FBI spokeswoman Carol Cratty declined to comment.

McCabe’s troubles began after the Wall Street Journal first published a story regarding his wife, Jill McCabe, a Democrat, who had an unsuccessful run in a 2015 Virginia State Senate race. According to campaign finance reports obtained by The Wall Street Journal, she received roughly $700,000 from political super PACs connected to Virginia Gov. Terry McAuliffe, a close ally and personal friend of Bill and Hillary Clinton.

Jill McCabe Jill McCabe

McCabe, however, was closely involved in the investigations into the Clinton Foundation and the Clinton email server. Members of Congress began questioning McCabe’s possible conflicts of interest, whether or not he had properly disclosed his wife’s campaign funds and if he should have recused himself from the Clinton investigations.

It is later, in a follow-up article by Wall Street Journal author Devlin Barrett, Internal Feud over Hillary Clinton Probe, that Barrett refers to a possible “stand-down” order given by McCabe to FBI agents regarding their ongoing investigation into the Clinton Foundation. At the time, no-one, including former FBI Director James Comey had officially confirmed the investigation into the Clinton Foundation. McCabe, in an effort to salvage his reputation and rebut the claims against him before the story came out on Oct. 30, 2016, authorized a leak of a phone conversation he had with the Department of Justice in which he claims he pushed back against the DOJ, which he says was fighting against the Bureau’s investigation.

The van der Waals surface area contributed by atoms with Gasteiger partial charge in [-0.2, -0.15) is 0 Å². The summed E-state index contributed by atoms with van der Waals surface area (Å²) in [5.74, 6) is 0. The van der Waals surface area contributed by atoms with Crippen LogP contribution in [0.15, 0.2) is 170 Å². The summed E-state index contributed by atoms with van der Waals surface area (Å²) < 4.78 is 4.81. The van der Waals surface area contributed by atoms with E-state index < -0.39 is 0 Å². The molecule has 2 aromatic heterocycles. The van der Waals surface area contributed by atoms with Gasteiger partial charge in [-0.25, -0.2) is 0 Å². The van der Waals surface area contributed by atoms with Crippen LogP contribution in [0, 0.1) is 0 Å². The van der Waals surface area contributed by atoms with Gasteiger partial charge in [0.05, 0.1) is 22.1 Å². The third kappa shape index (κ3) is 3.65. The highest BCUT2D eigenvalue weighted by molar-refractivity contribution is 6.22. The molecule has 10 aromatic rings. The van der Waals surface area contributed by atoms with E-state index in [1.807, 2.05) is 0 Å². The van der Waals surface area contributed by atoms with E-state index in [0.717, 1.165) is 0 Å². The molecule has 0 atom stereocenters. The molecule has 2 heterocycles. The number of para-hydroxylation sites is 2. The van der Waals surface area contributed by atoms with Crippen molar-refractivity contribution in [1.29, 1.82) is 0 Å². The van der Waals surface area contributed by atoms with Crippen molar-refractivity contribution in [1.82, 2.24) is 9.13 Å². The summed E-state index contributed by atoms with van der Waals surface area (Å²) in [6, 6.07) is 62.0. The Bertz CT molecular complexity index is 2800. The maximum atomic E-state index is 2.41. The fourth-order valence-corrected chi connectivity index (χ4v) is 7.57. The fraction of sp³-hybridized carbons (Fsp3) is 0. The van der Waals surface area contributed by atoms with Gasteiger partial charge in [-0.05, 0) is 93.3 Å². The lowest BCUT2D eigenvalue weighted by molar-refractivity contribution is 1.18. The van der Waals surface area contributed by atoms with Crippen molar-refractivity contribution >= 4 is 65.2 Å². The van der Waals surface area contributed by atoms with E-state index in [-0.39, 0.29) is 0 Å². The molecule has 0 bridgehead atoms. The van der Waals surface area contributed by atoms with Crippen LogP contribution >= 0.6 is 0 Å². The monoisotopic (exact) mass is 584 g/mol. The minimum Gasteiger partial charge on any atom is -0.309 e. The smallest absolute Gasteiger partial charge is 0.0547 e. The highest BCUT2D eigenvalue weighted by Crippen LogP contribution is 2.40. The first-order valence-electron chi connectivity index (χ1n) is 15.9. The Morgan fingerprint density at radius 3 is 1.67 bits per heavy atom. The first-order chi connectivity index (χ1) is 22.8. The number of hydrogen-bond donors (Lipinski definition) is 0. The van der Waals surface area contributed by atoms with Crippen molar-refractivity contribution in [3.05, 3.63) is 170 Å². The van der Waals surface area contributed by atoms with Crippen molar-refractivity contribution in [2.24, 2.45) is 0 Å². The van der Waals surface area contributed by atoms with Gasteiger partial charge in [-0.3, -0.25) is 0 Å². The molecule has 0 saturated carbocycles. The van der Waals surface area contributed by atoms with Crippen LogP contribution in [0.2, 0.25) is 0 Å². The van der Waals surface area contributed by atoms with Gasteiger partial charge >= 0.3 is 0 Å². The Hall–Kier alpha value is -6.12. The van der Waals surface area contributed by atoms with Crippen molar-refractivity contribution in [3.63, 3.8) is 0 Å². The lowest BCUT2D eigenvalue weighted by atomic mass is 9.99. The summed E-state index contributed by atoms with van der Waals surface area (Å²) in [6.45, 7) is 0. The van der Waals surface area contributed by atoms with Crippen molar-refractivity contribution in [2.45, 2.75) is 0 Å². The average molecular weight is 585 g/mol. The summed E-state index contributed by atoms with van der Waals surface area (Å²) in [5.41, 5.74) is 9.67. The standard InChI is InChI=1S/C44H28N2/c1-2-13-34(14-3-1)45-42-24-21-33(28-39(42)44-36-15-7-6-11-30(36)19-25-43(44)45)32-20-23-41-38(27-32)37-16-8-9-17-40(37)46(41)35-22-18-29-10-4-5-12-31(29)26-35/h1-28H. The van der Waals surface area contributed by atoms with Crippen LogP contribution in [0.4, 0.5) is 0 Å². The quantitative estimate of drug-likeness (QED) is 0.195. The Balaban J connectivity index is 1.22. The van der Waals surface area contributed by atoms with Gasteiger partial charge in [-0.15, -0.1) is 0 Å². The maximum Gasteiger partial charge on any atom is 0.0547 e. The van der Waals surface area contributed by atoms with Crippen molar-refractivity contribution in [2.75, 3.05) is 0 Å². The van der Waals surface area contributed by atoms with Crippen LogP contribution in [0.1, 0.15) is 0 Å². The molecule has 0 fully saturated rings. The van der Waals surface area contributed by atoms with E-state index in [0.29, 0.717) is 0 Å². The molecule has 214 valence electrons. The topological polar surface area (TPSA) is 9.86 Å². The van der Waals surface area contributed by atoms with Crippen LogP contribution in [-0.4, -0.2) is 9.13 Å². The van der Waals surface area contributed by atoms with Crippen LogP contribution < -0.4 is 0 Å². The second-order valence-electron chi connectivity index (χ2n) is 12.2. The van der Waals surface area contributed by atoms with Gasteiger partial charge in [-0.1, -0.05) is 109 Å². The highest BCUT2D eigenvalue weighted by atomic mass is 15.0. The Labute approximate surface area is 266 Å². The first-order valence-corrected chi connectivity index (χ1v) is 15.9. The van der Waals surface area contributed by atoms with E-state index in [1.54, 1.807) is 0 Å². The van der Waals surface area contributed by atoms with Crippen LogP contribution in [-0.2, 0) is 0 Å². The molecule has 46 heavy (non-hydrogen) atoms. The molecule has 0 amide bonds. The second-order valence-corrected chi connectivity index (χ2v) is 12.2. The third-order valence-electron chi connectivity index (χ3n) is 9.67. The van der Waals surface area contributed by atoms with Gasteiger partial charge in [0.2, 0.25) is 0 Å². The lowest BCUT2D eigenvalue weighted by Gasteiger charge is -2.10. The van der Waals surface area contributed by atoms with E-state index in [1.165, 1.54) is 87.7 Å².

According to Horowitz’s report on McCabe, Barrett’s “article discussed not only the FBI’s handling of the Clinton E-mail Investigation but ‘internal disagreements within the Bureau and the Justice Department surrounding the Clintons’ family philanthropy.'” It stated that “McCabe, in particular, was caught . . . [in] an increasingly acrimonious fight for control between the Justice Department and FBI agents pursuing the Clinton Foundation case.”

The former law enforcement sources who spoke to this reporter said a possible stand-down order on the Clinton Foundation investigation doesn’t preclude another stand-down order from McCabe on the Clinton email server investigation. They noted that it appears from the IG’s report that the Justice Department was attempting to dissuade McCabe from moving forward with the FBI’s investigation into the Clinton Foundation. McCabe said he authorized the disclosure to The Wall Street Journal of his conversation with the DOJ’s Principal Assistant Attorney General (PADAG) in an effort to counter the narrative that he had given a stand-down order on the Bureau’s Clinton Foundation investigation.

Horowitz’s referral on McCabe is the second referral seeking criminal prosecution of McCabe. The first referral was sent this week by Rep. Ron DeSantis, R-Fl, and ten other lawmakers asking for the investigation based on McCabe’s false testimony to investigators.

The evidence collected by Horowitz has raised new questions with Congressional investigators regarding McCabe’s role in the Bureau’s investigations into Clinton and what role President Obama’s Department of Justice may have had in both investigations.